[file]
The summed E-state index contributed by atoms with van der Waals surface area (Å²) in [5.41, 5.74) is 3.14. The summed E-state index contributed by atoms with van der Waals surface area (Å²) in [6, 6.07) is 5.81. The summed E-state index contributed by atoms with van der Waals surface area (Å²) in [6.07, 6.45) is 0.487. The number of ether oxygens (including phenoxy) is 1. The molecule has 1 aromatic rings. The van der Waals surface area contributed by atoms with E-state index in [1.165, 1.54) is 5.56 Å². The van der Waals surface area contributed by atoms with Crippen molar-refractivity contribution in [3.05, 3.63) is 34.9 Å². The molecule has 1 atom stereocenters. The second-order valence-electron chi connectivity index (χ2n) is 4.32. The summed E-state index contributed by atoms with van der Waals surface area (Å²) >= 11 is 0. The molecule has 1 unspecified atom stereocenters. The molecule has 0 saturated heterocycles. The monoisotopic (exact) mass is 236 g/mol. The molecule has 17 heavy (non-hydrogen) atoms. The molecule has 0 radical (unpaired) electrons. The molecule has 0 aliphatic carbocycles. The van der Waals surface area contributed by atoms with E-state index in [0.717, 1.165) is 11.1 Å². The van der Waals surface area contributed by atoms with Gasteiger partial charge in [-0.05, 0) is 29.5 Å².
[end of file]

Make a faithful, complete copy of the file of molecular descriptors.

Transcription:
The summed E-state index contributed by atoms with van der Waals surface area (Å²) in [5.41, 5.74) is 3.14. The summed E-state index contributed by atoms with van der Waals surface area (Å²) in [6, 6.07) is 5.81. The summed E-state index contributed by atoms with van der Waals surface area (Å²) in [6.07, 6.45) is 0.487. The number of ether oxygens (including phenoxy) is 1. The molecule has 1 aromatic rings. The van der Waals surface area contributed by atoms with E-state index in [1.165, 1.54) is 5.56 Å². The van der Waals surface area contributed by atoms with Crippen molar-refractivity contribution in [3.05, 3.63) is 34.9 Å². The molecule has 1 atom stereocenters. The second-order valence-electron chi connectivity index (χ2n) is 4.32. The summed E-state index contributed by atoms with van der Waals surface area (Å²) >= 11 is 0. The molecule has 1 unspecified atom stereocenters. The molecule has 0 saturated heterocycles. The monoisotopic (exact) mass is 236 g/mol. The molecule has 17 heavy (non-hydrogen) atoms. The molecule has 0 radical (unpaired) electrons. The molecule has 0 aliphatic carbocycles. The van der Waals surface area contributed by atoms with E-state index in [0.717, 1.165) is 11.1 Å². The van der Waals surface area contributed by atoms with Gasteiger partial charge in [-0.05, 0) is 29.5 Å².